I recently decided enough was enough with my eating disorder. I had bulimia for three years.
With the love and support of my family and boyfriend, I’ve been able to start my path to recovery and stick to it.
I knew it was going to be hard but what I didn’t know was how painful it was going to be! This article is about the physical aspect of recovery and the tricks that worked for me.
Here is what I have experienced in the past few weeks since I’ve started my recovery:
Now there really isn’t much you can do about the bloating. Just wear comfy clothes, stay hydrated, and get plenty of rest.
Don’t let the bulimia bloat get to you mentally. Your health is not worth that extra size smaller. Around my 15th day, I was feeling better, almost normal. There wasn’t any bloating after breakfast or dinner, just around my evening snack.
During this whole process, you’ll get straight-up worn out! It’s totally okay. Don’t think there is something wrong with you.
Your body is just using all of your energy to try to heal itself. Take naps throughout the day and rest when you need to.
Irritable Bowel Syndrome
According to Mayo Clinic, irritable bowel syndrome (IBS) is a common disorder that affects the large intestine, causing cramping, abdominal pain, bloating, gas, diarrhea and constipation.
There are lots of ways to help with these symptoms. My parents are doctors so I basically had access to a pharmacy in my dad’s bathroom, but a lot of it was over the counter meds.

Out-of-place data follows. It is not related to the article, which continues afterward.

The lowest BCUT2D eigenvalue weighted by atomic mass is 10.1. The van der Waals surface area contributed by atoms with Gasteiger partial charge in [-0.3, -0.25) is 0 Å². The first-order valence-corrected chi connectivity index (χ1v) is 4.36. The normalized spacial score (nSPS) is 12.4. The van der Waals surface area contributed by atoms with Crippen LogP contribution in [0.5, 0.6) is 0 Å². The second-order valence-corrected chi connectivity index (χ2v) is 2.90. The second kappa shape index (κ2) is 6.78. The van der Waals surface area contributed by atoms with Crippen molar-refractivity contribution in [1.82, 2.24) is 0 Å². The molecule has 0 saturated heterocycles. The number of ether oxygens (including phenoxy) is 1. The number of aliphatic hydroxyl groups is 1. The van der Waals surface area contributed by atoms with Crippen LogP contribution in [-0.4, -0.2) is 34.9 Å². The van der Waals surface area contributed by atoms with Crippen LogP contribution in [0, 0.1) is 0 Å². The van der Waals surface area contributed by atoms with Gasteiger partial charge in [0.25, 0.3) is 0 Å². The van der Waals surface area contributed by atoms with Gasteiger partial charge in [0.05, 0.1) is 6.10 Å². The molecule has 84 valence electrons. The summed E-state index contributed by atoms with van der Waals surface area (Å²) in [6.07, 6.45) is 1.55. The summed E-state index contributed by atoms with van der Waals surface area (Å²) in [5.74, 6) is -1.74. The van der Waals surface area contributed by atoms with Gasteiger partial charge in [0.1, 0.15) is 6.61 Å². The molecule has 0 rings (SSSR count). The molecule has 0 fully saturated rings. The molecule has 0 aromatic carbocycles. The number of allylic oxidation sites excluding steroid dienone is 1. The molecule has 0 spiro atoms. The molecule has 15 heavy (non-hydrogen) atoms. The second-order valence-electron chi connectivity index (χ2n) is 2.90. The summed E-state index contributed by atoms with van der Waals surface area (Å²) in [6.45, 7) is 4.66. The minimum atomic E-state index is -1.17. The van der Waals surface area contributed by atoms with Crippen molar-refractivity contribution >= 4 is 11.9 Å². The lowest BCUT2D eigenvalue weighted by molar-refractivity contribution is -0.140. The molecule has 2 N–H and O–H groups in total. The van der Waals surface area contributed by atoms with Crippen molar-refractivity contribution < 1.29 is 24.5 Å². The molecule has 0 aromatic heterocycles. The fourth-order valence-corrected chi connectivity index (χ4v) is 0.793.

I took Axid (Nizatidine) in the morning and at night, Gas-X (Simethicone) 20 minutes after I ate, Tylenol when needed, and Tums when needed. In the beginning, I also took melatonin to help me sleep through my bubbly stomach.
Of course, you should discuss using any of these medications with your treatment team or regular doctor before using them.
How to deal with it all
In my opinion, the worst symptom is the abdominal pain. I felt so bloated that it felt like my stomach was going to explode.
There were several nights where I was doubled over in pain, tears streaming down my face, calling for my mom. That experience alone keeps me on the road to recovery.
Here are some things to avoid or prevent the bloating and abdominal pain:
Avoid high gas foods such as broccoli, cabbage, cauliflower, some raw fruits, beans, etc.
Heating pads are a lifesaver
Sip hot tea- mint, ginger, lemon, and turmeric are all good choices.
Get plenty of rest. I found that when I was well rested, recovery symptoms didn’t seem to be as bad.
Lazy Bowel Syndrome
The beginning stages of recovery is often characterized by infrequent bowel movements. Some signs and symptoms include:
Less than three bowel movements in a week
Painful bowel movements
Here is how I dealt with some of these symptoms:
Hot tea and more hot tea. I like to drink some when I first wake up in the morning. Tea is great for waking up your digestive system and getting things working.
Increase hydration. This goes along with the whole tea thing. Don’t go overboard, but remember to keep yourself hydrated.
Eating digestive system friendly foods. In the beginning, I couldn’t eat a whole lot of different things just because the stomach doesn’t have the proper bacteria to break down food anymore.
Each recovery is different
Find out what works for you the best and move forward from there. My mom has given me a lot of support and advice throughout this journey but the best advice she has given me is “start low, go slow.”
You’re recovering, take it easy. It’s a great way to learn what your bodies needs are and having be a little less painful.